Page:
Turning over a family business is no small feat

Family businesses play a key role in our economy. According to the Family Owned Business Institute at Grand Valley State University, there are 5.5 million family businesses in the U.S., contributing 57% of the GDP. Passing on the business from one generation to the next is clearly important – not just for the companies and families involved, but for our economy.

Successfully transitioning a family business requires a deep understanding of the dynamics of family business ownership.

Turning over a business to family
Family or “intergenerational transfers” shift ownership from one family generation to another — usually parents transferring ownership to one or more “business active children” (BAC). There are four primary goals for any family transfer: financial independence for current owners; “fairness” (not equality) among family members; transfer of interests to a successor; and business independence for owners.

Most family transfers occur when the owner decides to bring one or more children into the business or decides to retire. Often the owners will gift or sell their interests when they’re ready, and usually, the transfer of all or most of their interests will be over a period of time without a plan for achieving financial goals or retrieving their interests if things don’t work out. When this happens, approximately 66% of transfers result in alienation of key employees, loss of customers and suppliers, and a decline in the value of the business.

Creating the Successful Family Transfer
To achieve fairness and harmony during a transfer, it’s critical to design an internal plan that includes the following:

Define the owner’s goals and create a “vision statement” that includes: timeline for departure; how business will need to evolve over time; new management and governance structure and roles of the successor; how key employees will contribute and become vested; and other aspects of the business.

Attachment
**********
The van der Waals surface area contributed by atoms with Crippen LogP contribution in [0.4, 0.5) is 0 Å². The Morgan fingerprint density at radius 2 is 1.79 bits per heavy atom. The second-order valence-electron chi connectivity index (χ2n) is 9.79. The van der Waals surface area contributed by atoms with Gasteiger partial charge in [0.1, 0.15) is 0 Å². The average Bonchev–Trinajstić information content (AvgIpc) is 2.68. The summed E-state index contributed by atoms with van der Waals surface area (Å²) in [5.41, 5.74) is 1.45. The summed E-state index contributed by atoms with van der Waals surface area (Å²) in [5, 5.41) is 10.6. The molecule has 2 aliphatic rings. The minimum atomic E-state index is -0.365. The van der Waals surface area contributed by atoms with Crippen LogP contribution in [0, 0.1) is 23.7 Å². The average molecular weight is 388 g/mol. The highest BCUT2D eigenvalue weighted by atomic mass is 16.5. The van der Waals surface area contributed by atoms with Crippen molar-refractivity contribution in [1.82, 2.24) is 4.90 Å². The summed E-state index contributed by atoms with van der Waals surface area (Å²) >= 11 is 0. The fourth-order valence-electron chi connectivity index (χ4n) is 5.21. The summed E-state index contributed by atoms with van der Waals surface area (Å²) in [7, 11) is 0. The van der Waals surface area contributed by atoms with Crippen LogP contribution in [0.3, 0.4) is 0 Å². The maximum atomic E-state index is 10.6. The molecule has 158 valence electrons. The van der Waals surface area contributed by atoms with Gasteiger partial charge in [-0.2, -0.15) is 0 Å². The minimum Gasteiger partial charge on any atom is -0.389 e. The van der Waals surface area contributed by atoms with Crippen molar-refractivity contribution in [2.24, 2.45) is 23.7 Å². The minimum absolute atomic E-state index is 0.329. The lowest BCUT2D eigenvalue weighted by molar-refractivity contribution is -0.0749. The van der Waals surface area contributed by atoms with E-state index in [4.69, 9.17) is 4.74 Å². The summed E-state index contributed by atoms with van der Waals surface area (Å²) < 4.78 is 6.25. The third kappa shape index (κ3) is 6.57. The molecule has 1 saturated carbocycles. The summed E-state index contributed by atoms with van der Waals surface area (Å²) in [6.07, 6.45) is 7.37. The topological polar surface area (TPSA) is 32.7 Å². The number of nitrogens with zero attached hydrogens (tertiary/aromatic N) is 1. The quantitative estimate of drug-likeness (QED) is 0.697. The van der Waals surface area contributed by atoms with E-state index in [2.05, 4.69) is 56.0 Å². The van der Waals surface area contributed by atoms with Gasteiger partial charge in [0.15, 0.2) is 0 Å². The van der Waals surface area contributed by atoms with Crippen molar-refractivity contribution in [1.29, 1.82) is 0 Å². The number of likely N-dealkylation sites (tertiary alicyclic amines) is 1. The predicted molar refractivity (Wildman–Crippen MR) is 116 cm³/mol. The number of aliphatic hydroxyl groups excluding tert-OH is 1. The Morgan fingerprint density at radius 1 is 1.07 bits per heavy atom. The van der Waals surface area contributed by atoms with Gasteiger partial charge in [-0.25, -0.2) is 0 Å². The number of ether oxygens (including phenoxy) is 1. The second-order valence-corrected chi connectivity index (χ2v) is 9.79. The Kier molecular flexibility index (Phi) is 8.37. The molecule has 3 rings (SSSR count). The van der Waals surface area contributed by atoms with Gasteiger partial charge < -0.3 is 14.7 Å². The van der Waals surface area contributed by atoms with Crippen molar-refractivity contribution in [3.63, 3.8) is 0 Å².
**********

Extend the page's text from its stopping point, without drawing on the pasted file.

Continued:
Once the vision is understood, quantify and value existing financial resources and determine the business’s level of “free cash flow” available for funding retirement, vesting key employees, or growing the business.

Establish guidelines and protocols for bringing family into the business or developing and promoting a current BAC. These include: direction for how family comes into the business, where they start, who they’ll be accountable to, their compensation and the track for promotion and equity.

It’s also critical that the owners identify, motivate and vest the essential employees who will nurture the successor BAC and participate in the growth of the business.

As the transfer begins, consider “transfer scenarios” and create a plan to accomplish owner goals, motivate and retain key employees, develop the successor and increase business value. Usually, these include gifting and/or sale strategies when “non-voting” equity is initially transferred over a specific period. On average, the process takes 2-7 years.

After the transition plan takes effect, the owner and successor(s) create a “business continuity plan” to protect ownership interests and the business in event of “triggering events,” such as an owner dying or the company losing substantial revenue.

Lastly, every plan should include a strategy for taking care of family members not in the business, and the owners when they are out the business.

Ideally, owners should work on the transition plan five years from the time they want to turn over control of the business.

This article originally appeared in Corp! magazine in the fall of 2020.


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